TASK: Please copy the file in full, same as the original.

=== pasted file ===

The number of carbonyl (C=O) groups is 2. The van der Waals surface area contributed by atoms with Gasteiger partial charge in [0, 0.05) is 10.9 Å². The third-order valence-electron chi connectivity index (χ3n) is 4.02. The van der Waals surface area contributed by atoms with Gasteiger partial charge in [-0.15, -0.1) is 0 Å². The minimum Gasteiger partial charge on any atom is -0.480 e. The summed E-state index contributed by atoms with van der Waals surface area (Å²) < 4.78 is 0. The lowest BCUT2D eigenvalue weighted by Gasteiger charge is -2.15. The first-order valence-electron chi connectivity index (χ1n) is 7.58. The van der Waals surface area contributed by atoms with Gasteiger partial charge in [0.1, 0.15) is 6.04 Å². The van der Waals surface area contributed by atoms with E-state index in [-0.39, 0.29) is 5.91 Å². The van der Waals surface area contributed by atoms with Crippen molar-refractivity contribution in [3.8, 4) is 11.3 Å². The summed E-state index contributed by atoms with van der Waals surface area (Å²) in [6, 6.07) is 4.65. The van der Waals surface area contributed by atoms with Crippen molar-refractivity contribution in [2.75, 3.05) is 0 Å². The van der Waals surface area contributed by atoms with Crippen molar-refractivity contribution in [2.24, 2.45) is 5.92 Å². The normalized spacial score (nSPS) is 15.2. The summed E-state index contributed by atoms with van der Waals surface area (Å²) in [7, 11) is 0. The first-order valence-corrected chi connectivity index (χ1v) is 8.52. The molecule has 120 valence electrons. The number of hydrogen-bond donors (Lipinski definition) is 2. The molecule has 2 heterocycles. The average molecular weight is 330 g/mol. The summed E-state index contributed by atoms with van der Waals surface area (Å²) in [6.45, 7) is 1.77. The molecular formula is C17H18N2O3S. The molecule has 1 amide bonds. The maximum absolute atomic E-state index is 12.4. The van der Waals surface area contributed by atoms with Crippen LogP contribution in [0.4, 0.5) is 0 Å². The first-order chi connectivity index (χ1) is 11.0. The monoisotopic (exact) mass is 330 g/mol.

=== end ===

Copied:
The number of carbonyl (C=O) groups is 2. The van der Waals surface area contributed by atoms with Gasteiger partial charge in [0, 0.05) is 10.9 Å². The third-order valence-electron chi connectivity index (χ3n) is 4.02. The van der Waals surface area contributed by atoms with Gasteiger partial charge in [-0.15, -0.1) is 0 Å². The minimum Gasteiger partial charge on any atom is -0.480 e. The summed E-state index contributed by atoms with van der Waals surface area (Å²) < 4.78 is 0. The lowest BCUT2D eigenvalue weighted by Gasteiger charge is -2.15. The first-order valence-electron chi connectivity index (χ1n) is 7.58. The van der Waals surface area contributed by atoms with Gasteiger partial charge in [0.1, 0.15) is 6.04 Å². The van der Waals surface area contributed by atoms with E-state index in [-0.39, 0.29) is 5.91 Å². The van der Waals surface area contributed by atoms with Crippen molar-refractivity contribution in [3.8, 4) is 11.3 Å². The summed E-state index contributed by atoms with van der Waals surface area (Å²) in [6, 6.07) is 4.65. The van der Waals surface area contributed by atoms with Crippen molar-refractivity contribution in [2.75, 3.05) is 0 Å². The van der Waals surface area contributed by atoms with Crippen molar-refractivity contribution in [2.24, 2.45) is 5.92 Å². The normalized spacial score (nSPS) is 15.2. The summed E-state index contributed by atoms with van der Waals surface area (Å²) in [7, 11) is 0. The first-order valence-corrected chi connectivity index (χ1v) is 8.52. The molecule has 120 valence electrons. The number of hydrogen-bond donors (Lipinski definition) is 2. The molecule has 2 heterocycles. The average molecular weight is 330 g/mol. The summed E-state index contributed by atoms with van der Waals surface area (Å²) in [6.45, 7) is 1.77. The molecular formula is C17H18N2O3S. The molecule has 1 amide bonds. The maximum absolute atomic E-state index is 12.4. The van der Waals surface area contributed by atoms with Crippen LogP contribution in [0.4, 0.5) is 0 Å². The first-order chi connectivity index (χ1) is 11.0. The monoisotopic (exact) mass is 330 g/mol.